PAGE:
He said he expected to see accumulations in some areas of two-tenths or three-tenths of an inch. With that amount, he said, power outages aren’t likely.

“Whatever falls is going to stay,” Thomason said. “There will be slick spots throughout the night and into the morning, until the temperature gets up above freezing to start melting it off the roadways.”

N.C. Highway Patrol troopers had trouble keeping up with all the accident calls Friday, according to emergency radio communications. Many resulted in property damage, but there were no serious injuries reported as of Friday evening. One trooper told a Post reporter at a wreck scene that people were simply driving too fast for conditions.

Just after 1 p.m., a pickup truck rolled over and into a ditch on Chenault Road in northwestern Rowan County. The two people in the vehicle declined treatment for minor injuries.

When a Post reporter asked what happened, firefighters with the Rowan-Iredell Fire Department scraped the road with their boots, revealing a thin coating of slushy ice.

“That happened,” they said.
Thomas Morgan, 26, then totaled his Ford Explorer Friday afternoon, when he lost control and the SUV flipped onto its top on Stone Road, just outside of Granite Quarry,

“I was coming up a hill and things started getting squirrely on me,” he said.

Morgan said he wasn’t injured in the accident because he was wearing his seatbelt.

“If I hadn’t been, I would’ve been thrown under the car or into a yard,” he said.

Morgan, who lives on Stone Road, said he was testing out the road in a vehicle that’s been sitting in his yard for about a year. It was not injured or registered, which mean he’ll face charges.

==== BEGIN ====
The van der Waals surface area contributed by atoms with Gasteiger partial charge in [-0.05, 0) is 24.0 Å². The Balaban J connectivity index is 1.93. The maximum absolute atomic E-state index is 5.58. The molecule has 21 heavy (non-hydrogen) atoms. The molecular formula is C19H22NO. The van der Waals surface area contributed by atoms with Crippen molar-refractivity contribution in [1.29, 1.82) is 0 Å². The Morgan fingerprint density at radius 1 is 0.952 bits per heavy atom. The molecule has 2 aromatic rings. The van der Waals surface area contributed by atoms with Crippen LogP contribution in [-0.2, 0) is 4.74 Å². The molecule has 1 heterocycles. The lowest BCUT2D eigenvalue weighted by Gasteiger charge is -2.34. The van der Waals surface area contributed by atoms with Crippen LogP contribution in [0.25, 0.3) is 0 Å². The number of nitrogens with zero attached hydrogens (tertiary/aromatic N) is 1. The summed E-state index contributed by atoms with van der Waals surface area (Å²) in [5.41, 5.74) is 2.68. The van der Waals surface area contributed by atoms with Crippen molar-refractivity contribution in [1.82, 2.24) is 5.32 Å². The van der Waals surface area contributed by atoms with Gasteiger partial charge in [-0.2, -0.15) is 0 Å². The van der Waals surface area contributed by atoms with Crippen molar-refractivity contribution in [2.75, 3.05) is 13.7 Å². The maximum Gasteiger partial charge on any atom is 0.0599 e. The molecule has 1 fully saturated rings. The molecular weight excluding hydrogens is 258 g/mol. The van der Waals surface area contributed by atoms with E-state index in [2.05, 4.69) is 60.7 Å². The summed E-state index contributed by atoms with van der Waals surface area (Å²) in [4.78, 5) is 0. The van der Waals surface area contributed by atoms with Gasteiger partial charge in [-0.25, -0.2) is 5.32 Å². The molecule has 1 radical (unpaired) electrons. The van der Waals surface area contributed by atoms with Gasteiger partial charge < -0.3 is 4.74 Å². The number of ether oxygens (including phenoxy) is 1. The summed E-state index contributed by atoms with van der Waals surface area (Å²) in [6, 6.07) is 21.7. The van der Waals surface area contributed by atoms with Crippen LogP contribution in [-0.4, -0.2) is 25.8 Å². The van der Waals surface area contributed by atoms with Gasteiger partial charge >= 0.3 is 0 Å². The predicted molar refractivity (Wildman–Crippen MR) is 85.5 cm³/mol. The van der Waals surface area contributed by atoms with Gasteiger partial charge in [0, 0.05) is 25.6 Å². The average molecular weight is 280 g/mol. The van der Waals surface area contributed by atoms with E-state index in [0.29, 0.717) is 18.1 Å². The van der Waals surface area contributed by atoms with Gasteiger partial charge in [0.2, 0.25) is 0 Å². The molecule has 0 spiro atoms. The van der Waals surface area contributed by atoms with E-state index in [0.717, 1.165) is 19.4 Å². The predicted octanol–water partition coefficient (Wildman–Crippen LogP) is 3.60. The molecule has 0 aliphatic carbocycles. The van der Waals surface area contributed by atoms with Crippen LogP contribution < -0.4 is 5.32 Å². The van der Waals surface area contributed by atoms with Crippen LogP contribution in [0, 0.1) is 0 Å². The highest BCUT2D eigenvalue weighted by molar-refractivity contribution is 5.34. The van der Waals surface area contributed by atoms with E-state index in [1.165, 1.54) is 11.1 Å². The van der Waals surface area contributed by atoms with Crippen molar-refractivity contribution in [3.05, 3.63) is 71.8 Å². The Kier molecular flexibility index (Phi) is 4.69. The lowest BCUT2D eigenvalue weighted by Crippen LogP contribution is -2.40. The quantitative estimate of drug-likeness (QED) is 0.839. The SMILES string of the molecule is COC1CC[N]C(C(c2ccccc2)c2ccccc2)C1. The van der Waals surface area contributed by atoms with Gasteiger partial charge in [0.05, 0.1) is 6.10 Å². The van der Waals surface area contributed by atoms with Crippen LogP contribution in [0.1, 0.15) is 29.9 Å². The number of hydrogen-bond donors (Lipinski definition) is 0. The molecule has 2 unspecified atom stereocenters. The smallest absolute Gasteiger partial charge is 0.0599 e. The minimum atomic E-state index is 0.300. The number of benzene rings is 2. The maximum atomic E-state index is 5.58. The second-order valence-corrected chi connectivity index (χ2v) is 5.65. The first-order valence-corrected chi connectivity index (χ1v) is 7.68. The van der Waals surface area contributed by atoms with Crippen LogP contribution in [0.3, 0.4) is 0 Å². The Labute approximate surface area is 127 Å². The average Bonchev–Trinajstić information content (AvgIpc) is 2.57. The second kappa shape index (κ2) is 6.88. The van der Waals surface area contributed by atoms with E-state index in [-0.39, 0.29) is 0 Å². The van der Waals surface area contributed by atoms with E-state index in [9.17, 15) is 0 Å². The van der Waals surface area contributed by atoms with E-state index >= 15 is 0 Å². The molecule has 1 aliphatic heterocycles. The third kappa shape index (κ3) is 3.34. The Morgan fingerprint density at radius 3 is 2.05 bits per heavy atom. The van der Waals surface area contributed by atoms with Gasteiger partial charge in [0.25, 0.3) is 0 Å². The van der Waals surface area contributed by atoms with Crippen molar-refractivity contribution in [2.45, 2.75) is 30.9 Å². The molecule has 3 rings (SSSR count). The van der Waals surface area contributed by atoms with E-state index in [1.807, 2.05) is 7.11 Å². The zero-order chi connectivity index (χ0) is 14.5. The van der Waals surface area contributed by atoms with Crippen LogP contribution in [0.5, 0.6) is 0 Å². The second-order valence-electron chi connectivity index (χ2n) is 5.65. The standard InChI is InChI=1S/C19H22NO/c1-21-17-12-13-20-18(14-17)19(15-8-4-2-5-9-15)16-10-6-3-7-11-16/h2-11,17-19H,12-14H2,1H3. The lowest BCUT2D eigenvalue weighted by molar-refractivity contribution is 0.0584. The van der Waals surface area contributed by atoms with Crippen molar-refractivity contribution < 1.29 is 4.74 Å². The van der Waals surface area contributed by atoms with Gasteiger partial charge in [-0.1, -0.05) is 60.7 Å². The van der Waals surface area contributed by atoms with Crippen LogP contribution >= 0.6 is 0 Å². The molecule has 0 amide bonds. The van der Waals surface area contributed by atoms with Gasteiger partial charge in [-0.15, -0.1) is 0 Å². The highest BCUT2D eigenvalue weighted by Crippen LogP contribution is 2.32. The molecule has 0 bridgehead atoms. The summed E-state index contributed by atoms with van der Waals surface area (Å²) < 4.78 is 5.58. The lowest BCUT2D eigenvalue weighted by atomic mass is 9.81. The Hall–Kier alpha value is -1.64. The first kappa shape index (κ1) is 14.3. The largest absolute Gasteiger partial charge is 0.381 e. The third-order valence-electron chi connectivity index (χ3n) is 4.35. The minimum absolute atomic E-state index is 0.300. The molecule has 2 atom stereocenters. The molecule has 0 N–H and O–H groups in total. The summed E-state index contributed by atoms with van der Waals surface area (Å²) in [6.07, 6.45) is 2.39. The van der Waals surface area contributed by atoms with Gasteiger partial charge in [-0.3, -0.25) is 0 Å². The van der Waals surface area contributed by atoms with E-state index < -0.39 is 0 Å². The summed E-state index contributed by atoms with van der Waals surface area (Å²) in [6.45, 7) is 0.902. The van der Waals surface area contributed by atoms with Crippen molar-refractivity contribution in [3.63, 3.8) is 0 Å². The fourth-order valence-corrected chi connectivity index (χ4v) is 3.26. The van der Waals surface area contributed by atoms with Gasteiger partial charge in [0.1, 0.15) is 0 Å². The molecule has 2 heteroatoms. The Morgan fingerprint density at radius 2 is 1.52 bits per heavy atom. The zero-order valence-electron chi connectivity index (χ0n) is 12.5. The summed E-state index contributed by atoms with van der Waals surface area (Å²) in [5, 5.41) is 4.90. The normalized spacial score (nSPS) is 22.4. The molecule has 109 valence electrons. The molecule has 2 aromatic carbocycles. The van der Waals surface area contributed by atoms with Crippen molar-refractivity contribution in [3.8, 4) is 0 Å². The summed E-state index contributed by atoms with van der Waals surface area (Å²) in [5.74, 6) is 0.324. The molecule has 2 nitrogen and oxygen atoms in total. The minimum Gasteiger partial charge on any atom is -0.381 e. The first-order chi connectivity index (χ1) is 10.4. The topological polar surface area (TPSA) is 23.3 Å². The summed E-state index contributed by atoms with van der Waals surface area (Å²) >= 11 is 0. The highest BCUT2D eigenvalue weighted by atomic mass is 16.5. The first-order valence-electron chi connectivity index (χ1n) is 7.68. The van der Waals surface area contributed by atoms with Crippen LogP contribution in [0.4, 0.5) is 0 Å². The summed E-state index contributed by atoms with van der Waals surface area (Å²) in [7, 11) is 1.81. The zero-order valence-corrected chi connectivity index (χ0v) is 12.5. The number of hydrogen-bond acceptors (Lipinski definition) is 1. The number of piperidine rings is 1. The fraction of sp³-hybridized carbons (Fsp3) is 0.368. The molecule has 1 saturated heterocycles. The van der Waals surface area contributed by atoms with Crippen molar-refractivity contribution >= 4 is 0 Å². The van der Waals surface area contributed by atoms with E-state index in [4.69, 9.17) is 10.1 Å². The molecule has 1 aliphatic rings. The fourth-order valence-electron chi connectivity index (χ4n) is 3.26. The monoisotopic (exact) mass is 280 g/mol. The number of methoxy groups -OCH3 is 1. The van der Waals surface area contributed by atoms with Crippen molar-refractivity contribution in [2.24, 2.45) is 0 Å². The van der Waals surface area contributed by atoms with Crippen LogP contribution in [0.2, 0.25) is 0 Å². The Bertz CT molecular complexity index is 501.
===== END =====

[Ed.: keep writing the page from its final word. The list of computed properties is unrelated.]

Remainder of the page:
N.C. State Highway Patrol Sgt. K.L. Blakley said Morgan will also be charged for exceeding safe speed for the conditions and having bare tires.

Blakley said the majority of car accidents that occurred Friday were because drivers were going too fast.

“Slow down,” he said.
Craig Powers, Salisbury’s street division manager, said city crews in four trucks sprayed the roads with a mixture of sand and salt. They started with emergency routes, bridges and overpasses, then moved through neighborhoods while concentrating on trouble spots.

“Any intersections and hills are your worst areas,” Powers said. “Make sure you give yourself enough time to slow down at intersections. If you don’t, you’ll slide right through them.”

In the early afternoon Friday, he said, the city attached chains to the trucks’ tires to keep them from sliding. He said crews had begun to see a number of cars slipping and sliding on the ice.

City workers began spraying the salt and sand a day ahead of time, Powers said. He said brine solutions work best when they have time to dry, allowing the salt stick to the roads before precipitation starts.

The N.C. Department of Transportation also began treating the roads early. On Thursday, 21 workers used 13 pieces of equipment to spray 46,400 gallons of salt brine on Rowan highways, said Communications Officer Dara Demi.

A total of 39 people in 25 trucks continued the work on Friday. They monitored conditions along major roads and primary routes, including I-85, applying salt when they found icy spots.

But she warned that just because a road is salted doesn’t mean it is clear.

“Primary routes and interstates are fairly clear, but we also have icy spots,” Demi said late Friday afternoon. “Rural roads out in the county are icy at this point.”

She said transportation department crews would be out again this morning to treat remaining trouble spots.

Until the ice melts, Demi said, “we need people to drive slowly, drive cautiously and pay attention.”

Sarah Campbell contributed to this report.